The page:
V – Vision

These are very short excerpts from Susan E. Schwartz’s and my recently published book ‘Aging & Becoming ~ A Reflective Enquiry’. Susan E. Schwartz is identified as SES and Susan Scott (me) as SS and italicised. This is from the chapter Vision & Value.

SES: It is possible to have a vision that regards each day as a small but significant unfolding, like the various plants growing in the garden. We plant them when small and now they are older and have taken another shape, maybe gnarly, maybe vibrant with bloom, sometimes needing pruning. We tend to them on a regular basis. Our system, like a garden, needs care to remain vibrant and full rather than sickly or unkempt. pg 123

SS: What has been my version of life up until now? What will help me come into a fuller expression of myself? Will I have to go into the void, or the cave or dungeon, or enter a dense forest? Is this the way to find the treasure? Do I need armor? What awaits? Do I have the capacity for being vulnerable towards myself and others? Can I permit the breaking down of my previous attitudes and attachments? Is it time to show up if I haven’t already? pg 124

Madeleine L’Engle

The great thing about getting older is that you don’t lose all the other ages you’ve been.

24 Comments on #AtoZ Blog Challenge V Vision

  1. I like the example SES gives of plants, we need to prune and tend to them on a regular basis…. so true… we need to constantly keep ourselves healthy constantly checking and sometimes even redefining the vision as we age:)

  2. “Without vision the people perish,” says scripture. But that doesn’t mean such vision needs to be fully defined. A challenge for me is to take what comes just one step at a time.

    Sometimes I use your Madeleine l’Engle quote on birthday cards. Today I’ll choose 47 – ha!

  3. Hi Susan – this is interesting … I can visualise if I have challenges and work out a few scenarios that prepare me for the future … but now I will still do that ‘forward thinking’ yet of course … starting as new growth I can visualise the new growing stronger, and filling out all the time – what a great thought … I’m a happy bunny now – with visualising built into the days ahead … watching as I live and learn building those new skills and creating what I need to do … thank you – cheers Hilary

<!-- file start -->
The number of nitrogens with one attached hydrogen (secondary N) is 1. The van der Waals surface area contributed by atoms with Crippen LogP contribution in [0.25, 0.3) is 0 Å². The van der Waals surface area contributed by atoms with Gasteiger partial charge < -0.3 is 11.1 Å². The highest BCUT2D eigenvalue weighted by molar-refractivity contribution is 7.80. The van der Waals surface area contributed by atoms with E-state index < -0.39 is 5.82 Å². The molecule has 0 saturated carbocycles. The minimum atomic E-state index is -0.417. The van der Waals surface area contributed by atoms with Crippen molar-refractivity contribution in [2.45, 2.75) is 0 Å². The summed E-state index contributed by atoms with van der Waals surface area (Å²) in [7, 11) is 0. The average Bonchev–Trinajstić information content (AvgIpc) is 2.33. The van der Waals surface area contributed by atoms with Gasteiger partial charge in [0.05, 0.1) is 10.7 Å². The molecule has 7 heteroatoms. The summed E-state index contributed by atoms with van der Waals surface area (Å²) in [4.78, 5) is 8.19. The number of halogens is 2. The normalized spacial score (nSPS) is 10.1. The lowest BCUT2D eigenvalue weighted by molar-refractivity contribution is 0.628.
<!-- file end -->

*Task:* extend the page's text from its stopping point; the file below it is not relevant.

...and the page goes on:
• Thanks for coming by Hilary! Visualising scenarios is a helpful exercise using skills you already have and building on them. I must try that myself 🙂 – live and learn, I like that too! Susan

  4. “The great thing about getting older is that you don’t lose all the other ages you’ve been.”

    Now that gives me pause for further thought.

  5. I especially LOVE this post. Life does give us much to examine as we age. Also, how do I constructively use the lessons I’m seeing in order to reframe my life? This seems especially timely for me. Thanks for your wisdom!

    • Thanks Gwynn, you ask an important question re re-framing your life and using the lessons learned. Maybe consult your dreams as a way of accessing your own inner wisdom?

  6. Susan, once again love your post. I am wondering any plans on translating this book in Indian national language Hindi? I want my mom to read this book. Otherwise I will have to wait to read it to her till I visit next year. Sharing about this book with my soul sister and awesome friend. She would love it. Unfortunately she is going through electronics detox mode, so will personal message her.

    • Hello Mita and thank you for coming by and your lovely comment! Lovely thought about our book being translated into Hindi. That would be wonderful. Interestingly, someone asked in a private email to me about it being translated into Spanish. Thank you for passing on to your friend and soul sister.

  7. I don’t worry too much any more about my vision of the future. I trust what I’ve done will make it work right. Though, I may be making a mistake. I often wonder that.

    • We do what we can do Jacqui, and trust that whatever it is that we’ve stood for, for ourselves and others keeps on us on the straight and ever widening path. Though I too am beset by doubts …

  8. Our vision should encompass not only what’s ahead of us, but where we’ve been and everything that’s around us. After all, where we think we are going can change. We are entitled to take a different route if we see a better way to go. However, if we don’t stay aware and keep our minds open to some degree, we can miss some great opportunities. Tunnel vision can limit us to the loss of a more enriching life.

    Arlee Bird
    Tossing It Out

  9. I love how the L’Engle quote wraps what both you and Susan Schwartz are saying, I think this is a key issue to remember, and one that we often forget. We rue and mourn the loses and changes and maybe even celebrate some of them, but not matter what changes externally, the soul imprints are there always accessible.

    • I agree Deborah – we are the sum of our parts and what is imprinted on our souls and what it yet may become – and be accessible to us. Thank you for coming by.

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